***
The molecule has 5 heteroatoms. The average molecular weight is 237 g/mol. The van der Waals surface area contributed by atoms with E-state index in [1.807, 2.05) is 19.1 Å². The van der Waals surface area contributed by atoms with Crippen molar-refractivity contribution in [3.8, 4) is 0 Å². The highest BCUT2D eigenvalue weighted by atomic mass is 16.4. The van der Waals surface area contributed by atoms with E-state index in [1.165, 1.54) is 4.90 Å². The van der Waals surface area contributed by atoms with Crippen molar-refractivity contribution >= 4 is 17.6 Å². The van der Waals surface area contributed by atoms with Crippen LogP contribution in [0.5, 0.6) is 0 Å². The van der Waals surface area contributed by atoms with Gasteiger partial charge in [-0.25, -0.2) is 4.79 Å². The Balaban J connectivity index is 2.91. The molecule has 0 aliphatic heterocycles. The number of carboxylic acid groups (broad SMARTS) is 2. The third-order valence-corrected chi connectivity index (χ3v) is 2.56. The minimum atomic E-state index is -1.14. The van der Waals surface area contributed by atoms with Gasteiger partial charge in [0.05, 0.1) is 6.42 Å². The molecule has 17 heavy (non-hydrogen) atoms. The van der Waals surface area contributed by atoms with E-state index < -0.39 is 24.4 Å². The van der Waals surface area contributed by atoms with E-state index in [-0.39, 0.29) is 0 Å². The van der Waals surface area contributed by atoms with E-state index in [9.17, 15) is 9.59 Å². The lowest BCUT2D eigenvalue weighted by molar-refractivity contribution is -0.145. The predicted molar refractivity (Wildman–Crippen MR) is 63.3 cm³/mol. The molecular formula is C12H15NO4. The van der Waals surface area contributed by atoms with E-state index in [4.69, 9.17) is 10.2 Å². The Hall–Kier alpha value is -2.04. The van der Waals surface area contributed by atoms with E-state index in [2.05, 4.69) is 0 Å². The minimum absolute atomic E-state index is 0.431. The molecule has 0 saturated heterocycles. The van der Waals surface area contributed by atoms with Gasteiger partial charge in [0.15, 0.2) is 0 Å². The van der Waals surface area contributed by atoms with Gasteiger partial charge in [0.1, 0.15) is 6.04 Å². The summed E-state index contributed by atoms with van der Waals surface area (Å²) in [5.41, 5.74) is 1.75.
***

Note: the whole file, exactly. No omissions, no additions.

The molecule has 5 heteroatoms. The average molecular weight is 237 g/mol. The van der Waals surface area contributed by atoms with E-state index in [1.807, 2.05) is 19.1 Å². The van der Waals surface area contributed by atoms with Crippen molar-refractivity contribution in [3.8, 4) is 0 Å². The highest BCUT2D eigenvalue weighted by atomic mass is 16.4. The van der Waals surface area contributed by atoms with E-state index in [1.165, 1.54) is 4.90 Å². The van der Waals surface area contributed by atoms with Crippen molar-refractivity contribution >= 4 is 17.6 Å². The van der Waals surface area contributed by atoms with Crippen LogP contribution in [0.5, 0.6) is 0 Å². The van der Waals surface area contributed by atoms with Gasteiger partial charge in [-0.25, -0.2) is 4.79 Å². The Balaban J connectivity index is 2.91. The molecule has 0 aliphatic heterocycles. The number of carboxylic acid groups (broad SMARTS) is 2. The third-order valence-corrected chi connectivity index (χ3v) is 2.56. The minimum atomic E-state index is -1.14. The van der Waals surface area contributed by atoms with Gasteiger partial charge in [0.05, 0.1) is 6.42 Å². The molecule has 17 heavy (non-hydrogen) atoms. The van der Waals surface area contributed by atoms with E-state index < -0.39 is 24.4 Å². The van der Waals surface area contributed by atoms with E-state index in [-0.39, 0.29) is 0 Å². The van der Waals surface area contributed by atoms with E-state index in [9.17, 15) is 9.59 Å². The lowest BCUT2D eigenvalue weighted by molar-refractivity contribution is -0.145. The predicted molar refractivity (Wildman–Crippen MR) is 63.3 cm³/mol. The molecular formula is C12H15NO4. The van der Waals surface area contributed by atoms with E-state index in [4.69, 9.17) is 10.2 Å². The Hall–Kier alpha value is -2.04. The van der Waals surface area contributed by atoms with E-state index in [2.05, 4.69) is 0 Å². The minimum absolute atomic E-state index is 0.431. The molecule has 0 saturated heterocycles. The van der Waals surface area contributed by atoms with Gasteiger partial charge in [0.15, 0.2) is 0 Å². The van der Waals surface area contributed by atoms with Gasteiger partial charge in [0.1, 0.15) is 6.04 Å². The summed E-state index contributed by atoms with van der Waals surface area (Å²) in [5.41, 5.74) is 1.75.